How to build a successful corporate career after 15 years as a stay-at-home mom

The summer after my oldest daughter’s freshman year of high school, I had a mini identity crisis because I suddenly realized my kids weren’t going to need me forever. I’d been a stay-at-home mom for 15 years and had no idea what I wanted to do or even could do; for years I had been fully focused on my kids, and my former life as an ad agency copywriter and freelance writer were distant memories. “You need to get it together,” I told myself. And I did, landing a writing position at a Fortune 100 company (Target!) – with just a handful of current writing samples, no idea how to use Outlook, and almost no experience interviewing. Getting the job felt like a freaking miracle, and entering corporate America for the first time at age 43 (!!)  was both daunting and empowering.

But I did it, and you can too. Here are a few tips.

Get some experience – it’s not as hard as you think

I hadn’t worked in years, so before I started applying for jobs, I did some freelance writing for our local newspaper. It happened almost by accident: I had an idea for a story and emailed the editor. She liked the idea and suggested I write and submit it. I did; they published it; and that led to many more writing assignments. Without those published articles, I’m not sure I would have been considered for any jobs, since my other published writing examples were ancient. If you’re in the same boat, try getting current experience however you can. It doesn’t matter how small the project or organization. You don’t have to get paid for it. Just get out there and do something in the area you’re looking to get back into. Try volunteering your time at your kids’ school or reaching out to small companies or nonprofit organizations and offer to help them out. You’d be surprised by how many will say yes. (I recently did this myself – I reached out to a nonprofit organization in Seattle that really touched my heart, and I’ve been working with them doing pro bono writing for the past few months.)

Get your family on board

Going back to work will impact your whole family, and especially your spouse, if you have one. Make sure they’re fully on board, because it’s going to be a big adjustment and will mean more work for them. A friend with an intense career who has three kids told me that her husband, a professor, does more than 50% of the work when it comes to taking care of the kids and the house – and that for them, this division of labor was the only way to manage their crazy schedule. I shared this with my husband and made sure he was up for it. (He was, and his awesome support made the transition much smoother for all of us.)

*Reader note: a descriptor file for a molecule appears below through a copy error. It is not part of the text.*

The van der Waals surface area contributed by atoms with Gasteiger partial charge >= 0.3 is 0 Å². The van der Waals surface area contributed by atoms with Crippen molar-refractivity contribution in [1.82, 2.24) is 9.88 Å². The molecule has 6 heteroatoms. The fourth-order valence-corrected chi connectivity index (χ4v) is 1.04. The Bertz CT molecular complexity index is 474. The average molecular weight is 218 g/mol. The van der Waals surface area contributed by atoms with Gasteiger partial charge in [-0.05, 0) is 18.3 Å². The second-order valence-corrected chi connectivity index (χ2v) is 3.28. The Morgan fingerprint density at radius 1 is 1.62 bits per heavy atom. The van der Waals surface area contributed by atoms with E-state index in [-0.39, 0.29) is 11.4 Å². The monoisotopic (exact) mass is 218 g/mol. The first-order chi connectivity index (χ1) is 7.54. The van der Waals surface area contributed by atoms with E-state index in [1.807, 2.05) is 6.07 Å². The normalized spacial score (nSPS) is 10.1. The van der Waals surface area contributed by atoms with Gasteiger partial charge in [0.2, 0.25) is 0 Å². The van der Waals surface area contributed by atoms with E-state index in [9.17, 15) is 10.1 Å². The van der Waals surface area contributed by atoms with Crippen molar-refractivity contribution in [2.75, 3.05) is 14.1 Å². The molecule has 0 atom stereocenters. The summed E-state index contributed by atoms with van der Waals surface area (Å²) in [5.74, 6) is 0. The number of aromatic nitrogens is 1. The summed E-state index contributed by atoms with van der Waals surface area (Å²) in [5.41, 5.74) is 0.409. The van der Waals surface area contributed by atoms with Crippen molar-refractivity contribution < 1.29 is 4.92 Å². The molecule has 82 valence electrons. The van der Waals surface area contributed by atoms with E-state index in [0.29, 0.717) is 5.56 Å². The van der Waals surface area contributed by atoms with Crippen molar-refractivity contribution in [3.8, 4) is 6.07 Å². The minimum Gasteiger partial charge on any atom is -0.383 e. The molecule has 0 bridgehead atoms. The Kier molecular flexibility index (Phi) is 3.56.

Get the inside scoop from friends and connections

A friend of mine worked at Target headquarters, so before I applied for the job, I reached out to her and asked her a million questions. She helped prep me for my interviews by explaining how the company was structured and what the company’s culture was like. She also gave me advice on what to wear. (Three separate days of interviews meant three interview outfits! Stressful!)

If you know someone at a company you’re interested in, reach out to them and offer to take them to coffee or lunch. They can provide valuable insight and will likely be very happy to do so. Have good questions ready and be respectful of their time. What do you need to know?

Give it six months

I was very nervous about the thought of working full time and how it might impact my three daughters. I was also afraid it might turn out to be a huge mistake. The same friend who told me to make sure my husband was on board also gave me a piece of advice that saved me. “Give it six months,” she said. That’s enough time to get over the hump and truly assess if it’s right for you. And if it’s not, you can leave. Six months felt very doable. Knowing it didn’t have to be permanent if it truly wasn’t right gave me the freedom to move forward.

Be realistic

The job I applied for and landed was a perfect fit for me, but it was also at a lower level than most people my age. And it was fine. Since starting that first job seven years ago, I have switched companies, been promoted several times and doubled my initial salary.

Ask for help and Google like crazy

If you’ve been out of the workforce for any amount of time, you’re going to have a learning curve. An embarrassing example for me was when my boss asked me to pull together a best practices document for a project I was working on. I literally did not know what a best practices document was. But I googled it, figured it out, and got it done. Sometimes asking for help or asking questions is the right approach. And sometimes you just need to figure it out yourself.



Originally published on Create & Cultivate